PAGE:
- I've found bottle conditioning with honey/maple syrup to be problematic - higher fermentables than table/priming sugar especially with high gravity beer causes exploding bottles
- I have a hard time accepting a primary only fermentation. For the sake of clarity I appreciate the opportunity to be able to filter and test levels along the way.

On a positive note the packaging concept I had for this batch was definitely one of my favorites (second to Not Your Honey). Since it was a small batch I decided to hand cut WMT (Well-Made Tripel, oh the irony) letters from 8 unique European inspired plaid and damask patterned papers, layered with craft papers mimicking the depths of rich patterns and textures I came across in the pubs and restaurants of Brussels.

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Brewing Gluten Free: Naked Pale Ale

Over two million people in the US suffer from Celiac disease - an intolerance to gluten, a protein found in most grains such as wheat, barley, rye. Unfortunately those are the base ingredients in pretty much every beer recipe. I am not gluten-free, but with an alarming amount of beer loving friends being diagnosed in the last few years I became increasingly curious to understand what, if any alternatives were available in the market.

Much to my dismay the few commercial gluten-free craft beers in the market that I was able to get my hands on had an awful sour flavor, giving the "beverage" a very chemical, non-beer-like taste. The common ingredient - sorghum syrup. Sorghum is a species of grass in which the seeds can be cultivated into a high protein grain, commonly used as a primary source of nourishment in countries such as Africa, Asia and Mexico.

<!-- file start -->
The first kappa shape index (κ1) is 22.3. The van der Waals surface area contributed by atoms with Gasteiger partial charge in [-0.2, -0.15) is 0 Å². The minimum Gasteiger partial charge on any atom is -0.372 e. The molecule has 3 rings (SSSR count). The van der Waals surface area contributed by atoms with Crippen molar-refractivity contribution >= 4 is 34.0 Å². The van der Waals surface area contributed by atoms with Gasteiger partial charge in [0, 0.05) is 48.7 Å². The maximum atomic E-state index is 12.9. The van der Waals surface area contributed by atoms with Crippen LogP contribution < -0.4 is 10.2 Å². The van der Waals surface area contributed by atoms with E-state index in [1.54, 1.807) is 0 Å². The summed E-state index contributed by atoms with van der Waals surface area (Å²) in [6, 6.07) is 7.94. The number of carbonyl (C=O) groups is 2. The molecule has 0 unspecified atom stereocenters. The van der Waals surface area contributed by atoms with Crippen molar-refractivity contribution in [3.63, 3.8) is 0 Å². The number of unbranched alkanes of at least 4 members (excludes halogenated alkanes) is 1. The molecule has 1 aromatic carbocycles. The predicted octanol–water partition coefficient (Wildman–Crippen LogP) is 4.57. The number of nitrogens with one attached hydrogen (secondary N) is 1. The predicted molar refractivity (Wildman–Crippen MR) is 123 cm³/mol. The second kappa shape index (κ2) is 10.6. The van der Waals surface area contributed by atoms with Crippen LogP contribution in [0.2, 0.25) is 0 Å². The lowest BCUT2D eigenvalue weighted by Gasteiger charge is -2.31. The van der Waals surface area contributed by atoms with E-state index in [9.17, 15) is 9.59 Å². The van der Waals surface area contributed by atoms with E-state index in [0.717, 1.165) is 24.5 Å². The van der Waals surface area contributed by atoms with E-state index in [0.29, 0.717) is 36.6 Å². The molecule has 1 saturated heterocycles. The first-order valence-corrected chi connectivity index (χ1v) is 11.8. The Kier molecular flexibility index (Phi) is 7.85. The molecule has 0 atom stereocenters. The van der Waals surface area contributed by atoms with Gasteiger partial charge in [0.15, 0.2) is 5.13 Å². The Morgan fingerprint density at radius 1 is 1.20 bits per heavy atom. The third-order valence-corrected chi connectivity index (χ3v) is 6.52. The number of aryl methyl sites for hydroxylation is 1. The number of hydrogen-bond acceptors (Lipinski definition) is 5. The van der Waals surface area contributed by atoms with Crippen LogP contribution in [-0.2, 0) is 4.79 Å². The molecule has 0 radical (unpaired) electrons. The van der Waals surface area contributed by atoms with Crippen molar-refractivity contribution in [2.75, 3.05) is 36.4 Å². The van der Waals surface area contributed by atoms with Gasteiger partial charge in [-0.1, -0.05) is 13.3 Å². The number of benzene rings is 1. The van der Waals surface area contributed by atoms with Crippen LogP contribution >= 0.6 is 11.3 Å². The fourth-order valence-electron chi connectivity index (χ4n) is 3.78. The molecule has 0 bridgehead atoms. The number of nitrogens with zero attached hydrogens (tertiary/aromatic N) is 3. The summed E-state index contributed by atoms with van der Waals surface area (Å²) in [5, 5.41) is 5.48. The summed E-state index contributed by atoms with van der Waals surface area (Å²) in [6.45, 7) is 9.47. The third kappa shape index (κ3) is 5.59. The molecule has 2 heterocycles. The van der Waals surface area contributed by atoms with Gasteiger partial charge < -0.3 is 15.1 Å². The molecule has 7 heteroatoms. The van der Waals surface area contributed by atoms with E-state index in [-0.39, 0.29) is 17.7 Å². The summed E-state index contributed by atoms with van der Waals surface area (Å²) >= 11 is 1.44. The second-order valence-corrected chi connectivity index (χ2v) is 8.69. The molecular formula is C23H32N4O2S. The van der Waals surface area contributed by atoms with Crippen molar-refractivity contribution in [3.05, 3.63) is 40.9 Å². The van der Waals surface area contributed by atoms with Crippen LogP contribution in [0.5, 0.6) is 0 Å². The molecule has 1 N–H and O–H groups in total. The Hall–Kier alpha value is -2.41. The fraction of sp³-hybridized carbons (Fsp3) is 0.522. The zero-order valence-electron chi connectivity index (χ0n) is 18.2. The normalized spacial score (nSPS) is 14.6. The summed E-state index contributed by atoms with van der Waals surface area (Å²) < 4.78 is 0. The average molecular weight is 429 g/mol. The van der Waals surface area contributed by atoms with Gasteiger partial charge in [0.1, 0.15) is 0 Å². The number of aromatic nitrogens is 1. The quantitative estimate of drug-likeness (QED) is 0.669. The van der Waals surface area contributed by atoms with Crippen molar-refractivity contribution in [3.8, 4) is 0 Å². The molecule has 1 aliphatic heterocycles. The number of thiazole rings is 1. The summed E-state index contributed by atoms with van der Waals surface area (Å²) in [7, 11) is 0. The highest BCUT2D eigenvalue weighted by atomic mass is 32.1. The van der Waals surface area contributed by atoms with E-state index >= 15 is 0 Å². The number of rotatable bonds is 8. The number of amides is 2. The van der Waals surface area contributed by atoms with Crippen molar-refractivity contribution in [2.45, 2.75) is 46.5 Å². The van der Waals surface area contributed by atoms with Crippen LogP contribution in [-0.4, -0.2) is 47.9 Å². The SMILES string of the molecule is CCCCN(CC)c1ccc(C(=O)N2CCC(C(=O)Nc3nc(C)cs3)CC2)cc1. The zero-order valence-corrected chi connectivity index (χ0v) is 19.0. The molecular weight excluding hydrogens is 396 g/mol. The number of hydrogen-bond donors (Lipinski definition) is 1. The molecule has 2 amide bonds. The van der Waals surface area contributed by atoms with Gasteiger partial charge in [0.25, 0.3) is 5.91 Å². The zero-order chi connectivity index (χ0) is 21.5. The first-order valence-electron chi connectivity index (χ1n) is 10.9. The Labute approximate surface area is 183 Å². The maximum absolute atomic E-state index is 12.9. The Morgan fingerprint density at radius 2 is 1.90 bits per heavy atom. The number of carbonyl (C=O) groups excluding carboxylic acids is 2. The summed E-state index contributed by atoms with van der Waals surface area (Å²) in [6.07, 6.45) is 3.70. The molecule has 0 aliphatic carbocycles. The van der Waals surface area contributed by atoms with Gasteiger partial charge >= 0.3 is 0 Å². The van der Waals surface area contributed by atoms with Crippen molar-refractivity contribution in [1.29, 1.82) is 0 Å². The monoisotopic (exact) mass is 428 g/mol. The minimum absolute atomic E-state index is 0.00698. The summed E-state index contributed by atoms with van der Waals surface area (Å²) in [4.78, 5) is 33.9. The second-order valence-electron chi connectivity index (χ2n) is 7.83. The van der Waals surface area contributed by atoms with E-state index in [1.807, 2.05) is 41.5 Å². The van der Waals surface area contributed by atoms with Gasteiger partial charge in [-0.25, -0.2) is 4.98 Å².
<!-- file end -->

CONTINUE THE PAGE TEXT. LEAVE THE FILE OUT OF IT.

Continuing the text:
Companies such as Briess manufacture sorghum extracts used as the key protein ingredient in almost all of the gluten-free beer recipes I could find online.

I was on a mission to find a way to make a gluten-free beer that tastes... well, like beer! The solution would be using non-gluten based grains like rice, corn and fermentable sugars found in either fruit or root vegetables. I ended up with a Pale Ale recipe that had Basmati rice, quinoa, carrots and two kinds of hops. With minimal expection but heart for the exercise of experimentation I dove in. Still new to the all grain process, it was rather time consuming for a small batch but a very unique experience in comparison to my other homebrew batches. The boil smelled mild and less sweet and the color of the wort was exceptionally light and cloudy - though what one would expect from boiled rice water. It stayed in the fermentor for two weeks, followed by a month of bottle conditioning.

The end result was quite pleasing to the palette. Again, extremely light and cloudy in appearance (similar to grapefruit juice) but very clean and crisp in flavor. The feedback I received was that the Cascade hops provided really nice grapefruit and citrus notes, but perhaps the Columbus hops were too bitter and a different combination would be less overpowering. All in all - a successful attempt and fantastic learning experience. I would definitely re-brew in the future as not only a tasty gluten-free option for my friends, but a crisp summer Pale Ale that anyone would enjoy!

Label design: